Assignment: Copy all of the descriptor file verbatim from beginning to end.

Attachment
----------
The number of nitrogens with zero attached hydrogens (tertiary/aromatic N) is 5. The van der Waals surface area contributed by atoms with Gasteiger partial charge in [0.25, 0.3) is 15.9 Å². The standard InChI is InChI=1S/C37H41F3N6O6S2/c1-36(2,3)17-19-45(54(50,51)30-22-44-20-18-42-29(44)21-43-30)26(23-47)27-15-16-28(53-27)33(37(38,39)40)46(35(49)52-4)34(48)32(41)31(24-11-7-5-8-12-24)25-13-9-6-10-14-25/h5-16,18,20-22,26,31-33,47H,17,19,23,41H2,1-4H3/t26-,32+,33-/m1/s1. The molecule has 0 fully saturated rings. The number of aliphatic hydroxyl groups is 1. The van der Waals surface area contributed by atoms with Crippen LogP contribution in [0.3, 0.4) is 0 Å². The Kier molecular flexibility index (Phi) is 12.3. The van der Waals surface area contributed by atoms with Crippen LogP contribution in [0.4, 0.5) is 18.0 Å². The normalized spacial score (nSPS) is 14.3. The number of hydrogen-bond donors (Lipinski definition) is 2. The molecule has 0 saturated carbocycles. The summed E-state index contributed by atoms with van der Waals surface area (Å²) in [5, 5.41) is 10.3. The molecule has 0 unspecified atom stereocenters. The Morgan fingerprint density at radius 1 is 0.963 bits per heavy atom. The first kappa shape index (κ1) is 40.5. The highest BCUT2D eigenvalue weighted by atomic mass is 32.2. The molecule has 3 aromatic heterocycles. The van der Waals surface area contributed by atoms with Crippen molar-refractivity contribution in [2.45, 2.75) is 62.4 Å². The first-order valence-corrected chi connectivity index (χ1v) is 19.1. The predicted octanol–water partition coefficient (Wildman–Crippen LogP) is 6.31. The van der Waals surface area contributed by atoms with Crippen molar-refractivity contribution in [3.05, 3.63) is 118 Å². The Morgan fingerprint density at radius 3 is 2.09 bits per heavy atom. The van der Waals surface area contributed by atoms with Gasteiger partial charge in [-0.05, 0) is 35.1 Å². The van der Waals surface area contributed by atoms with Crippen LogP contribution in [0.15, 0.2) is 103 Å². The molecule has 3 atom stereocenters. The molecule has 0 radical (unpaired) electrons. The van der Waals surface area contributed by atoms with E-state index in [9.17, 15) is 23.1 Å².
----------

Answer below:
The number of nitrogens with zero attached hydrogens (tertiary/aromatic N) is 5. The van der Waals surface area contributed by atoms with Gasteiger partial charge in [0.25, 0.3) is 15.9 Å². The standard InChI is InChI=1S/C37H41F3N6O6S2/c1-36(2,3)17-19-45(54(50,51)30-22-44-20-18-42-29(44)21-43-30)26(23-47)27-15-16-28(53-27)33(37(38,39)40)46(35(49)52-4)34(48)32(41)31(24-11-7-5-8-12-24)25-13-9-6-10-14-25/h5-16,18,20-22,26,31-33,47H,17,19,23,41H2,1-4H3/t26-,32+,33-/m1/s1. The molecule has 0 fully saturated rings. The number of aliphatic hydroxyl groups is 1. The van der Waals surface area contributed by atoms with Crippen LogP contribution in [0.3, 0.4) is 0 Å². The Kier molecular flexibility index (Phi) is 12.3. The van der Waals surface area contributed by atoms with Crippen LogP contribution in [0.4, 0.5) is 18.0 Å². The normalized spacial score (nSPS) is 14.3. The number of hydrogen-bond donors (Lipinski definition) is 2. The molecule has 0 saturated carbocycles. The summed E-state index contributed by atoms with van der Waals surface area (Å²) in [5, 5.41) is 10.3. The molecule has 0 unspecified atom stereocenters. The Morgan fingerprint density at radius 1 is 0.963 bits per heavy atom. The first kappa shape index (κ1) is 40.5. The highest BCUT2D eigenvalue weighted by atomic mass is 32.2. The molecule has 3 aromatic heterocycles. The van der Waals surface area contributed by atoms with Crippen molar-refractivity contribution in [2.45, 2.75) is 62.4 Å². The first-order valence-corrected chi connectivity index (χ1v) is 19.1. The predicted octanol–water partition coefficient (Wildman–Crippen LogP) is 6.31. The van der Waals surface area contributed by atoms with Crippen molar-refractivity contribution in [3.05, 3.63) is 118 Å². The Morgan fingerprint density at radius 3 is 2.09 bits per heavy atom. The van der Waals surface area contributed by atoms with Gasteiger partial charge in [-0.05, 0) is 35.1 Å². The van der Waals surface area contributed by atoms with Crippen LogP contribution in [0.15, 0.2) is 103 Å². The molecule has 3 atom stereocenters. The molecule has 0 radical (unpaired) electrons. The van der Waals surface area contributed by atoms with E-state index in [9.17, 15) is 23.1 Å².